Double Olympic champion Dame Kelly Holmes believes this summer's Games will produce tears, drama, new British stars and established athletes cracking under pressure.
Wednesday marked 100 days to go until the opening ceremony, in London and Holmes feels having the event on home soil will have advantages and disadvantages for the British team.
"Around 75% of the team are going to be first-time Olympians," Holmes told Press Association Sport. "Some of those are not known at all, they are going to be so overwhelmed that they are in the team that that's the biggest achievement."
The star of Team GB at the Athens Games continued: "There are going to be some who are already in Great Britain teams but are not yet medallists who feel this is their platform and we will have brand new stars born, people that we don't know that become champions.
"On the established side there will be those that we expect to do well that will pull it off and will remain our big champions, and then those that we expect to be champions will just fall at the wayside because it's become too much, they've put too much expectation on them and the rest of the country have.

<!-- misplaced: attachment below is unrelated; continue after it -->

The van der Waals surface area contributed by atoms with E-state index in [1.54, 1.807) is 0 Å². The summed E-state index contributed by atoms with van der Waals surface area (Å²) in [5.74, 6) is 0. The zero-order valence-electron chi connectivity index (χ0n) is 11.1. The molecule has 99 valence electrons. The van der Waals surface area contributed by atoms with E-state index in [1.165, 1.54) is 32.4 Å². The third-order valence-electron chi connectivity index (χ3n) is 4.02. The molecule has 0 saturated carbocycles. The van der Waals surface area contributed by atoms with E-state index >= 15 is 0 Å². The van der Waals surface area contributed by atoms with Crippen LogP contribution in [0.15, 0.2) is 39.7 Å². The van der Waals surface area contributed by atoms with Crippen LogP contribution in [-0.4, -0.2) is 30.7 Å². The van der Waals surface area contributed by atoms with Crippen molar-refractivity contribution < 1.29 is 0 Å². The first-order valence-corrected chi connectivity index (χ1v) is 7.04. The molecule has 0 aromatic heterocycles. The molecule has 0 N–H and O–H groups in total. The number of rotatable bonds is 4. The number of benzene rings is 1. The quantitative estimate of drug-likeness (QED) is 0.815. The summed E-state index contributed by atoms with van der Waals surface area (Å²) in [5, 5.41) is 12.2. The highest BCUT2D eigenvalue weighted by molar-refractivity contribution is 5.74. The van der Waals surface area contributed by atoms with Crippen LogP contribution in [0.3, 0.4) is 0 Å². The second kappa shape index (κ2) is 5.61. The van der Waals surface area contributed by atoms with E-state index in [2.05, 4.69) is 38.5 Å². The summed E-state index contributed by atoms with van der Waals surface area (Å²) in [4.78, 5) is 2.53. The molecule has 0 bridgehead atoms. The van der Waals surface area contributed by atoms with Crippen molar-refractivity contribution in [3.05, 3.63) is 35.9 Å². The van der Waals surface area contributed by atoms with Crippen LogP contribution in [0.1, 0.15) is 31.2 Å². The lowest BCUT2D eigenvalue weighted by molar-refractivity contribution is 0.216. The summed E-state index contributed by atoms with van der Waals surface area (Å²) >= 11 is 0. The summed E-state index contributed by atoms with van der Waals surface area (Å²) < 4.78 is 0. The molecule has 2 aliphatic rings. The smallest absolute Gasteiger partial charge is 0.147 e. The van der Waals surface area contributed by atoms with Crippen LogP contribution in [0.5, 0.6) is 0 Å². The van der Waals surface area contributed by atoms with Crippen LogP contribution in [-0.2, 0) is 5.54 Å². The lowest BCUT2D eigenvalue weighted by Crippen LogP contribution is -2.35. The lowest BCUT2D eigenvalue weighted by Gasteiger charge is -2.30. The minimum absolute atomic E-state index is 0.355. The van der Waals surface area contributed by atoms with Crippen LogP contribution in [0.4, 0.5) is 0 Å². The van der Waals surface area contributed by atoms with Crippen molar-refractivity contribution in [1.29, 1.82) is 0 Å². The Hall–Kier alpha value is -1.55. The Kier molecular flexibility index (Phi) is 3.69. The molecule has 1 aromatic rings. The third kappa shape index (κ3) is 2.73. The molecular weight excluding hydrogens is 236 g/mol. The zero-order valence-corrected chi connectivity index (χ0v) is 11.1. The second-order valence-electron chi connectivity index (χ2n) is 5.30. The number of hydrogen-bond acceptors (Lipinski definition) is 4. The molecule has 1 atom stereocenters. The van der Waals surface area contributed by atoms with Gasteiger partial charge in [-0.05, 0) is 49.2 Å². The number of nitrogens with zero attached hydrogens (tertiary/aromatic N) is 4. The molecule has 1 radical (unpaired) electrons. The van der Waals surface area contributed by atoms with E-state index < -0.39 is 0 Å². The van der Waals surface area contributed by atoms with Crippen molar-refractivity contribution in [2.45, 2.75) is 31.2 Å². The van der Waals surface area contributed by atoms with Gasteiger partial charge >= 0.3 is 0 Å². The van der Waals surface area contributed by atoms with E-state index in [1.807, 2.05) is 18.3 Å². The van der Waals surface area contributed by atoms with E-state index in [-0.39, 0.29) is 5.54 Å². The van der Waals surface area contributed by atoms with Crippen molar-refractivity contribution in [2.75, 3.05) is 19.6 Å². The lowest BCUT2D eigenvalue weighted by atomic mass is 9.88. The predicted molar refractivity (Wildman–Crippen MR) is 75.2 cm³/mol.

"The best thing about sport is drama, you just don't want to be the one that has the horrible side of it. But that's what it's going to be. It's going to bring new champions and make legends, and it's going to have tears."
Holmes, who won gold over 800 metres and 1,500m in Athens in 2004, also feels Britain's athletes will have to stay out of the media spotlight to give themselves the best chance of success in London.
"When I was in Athens there were such a high-profile set of people who were continuously in the papers, the medals around their neck," added Holmes, who was speaking in Sheffield in her role as a patron of the Jaguar Academy of Sport.
"Paula (Radcliffe) unfortunately was one of those (but was unable to finish the marathon). I knew all the press would think I would get a medal, but I don't think anyone believed I would get gold apart from myself and my team around me.
"Training had gone fantastic, we hadn't talked about, I let my legs do the talking in the training and that gave me the confidence and the belief that I was ready and it's the best thing I could have ever done, to come from nowhere and take one step at a time."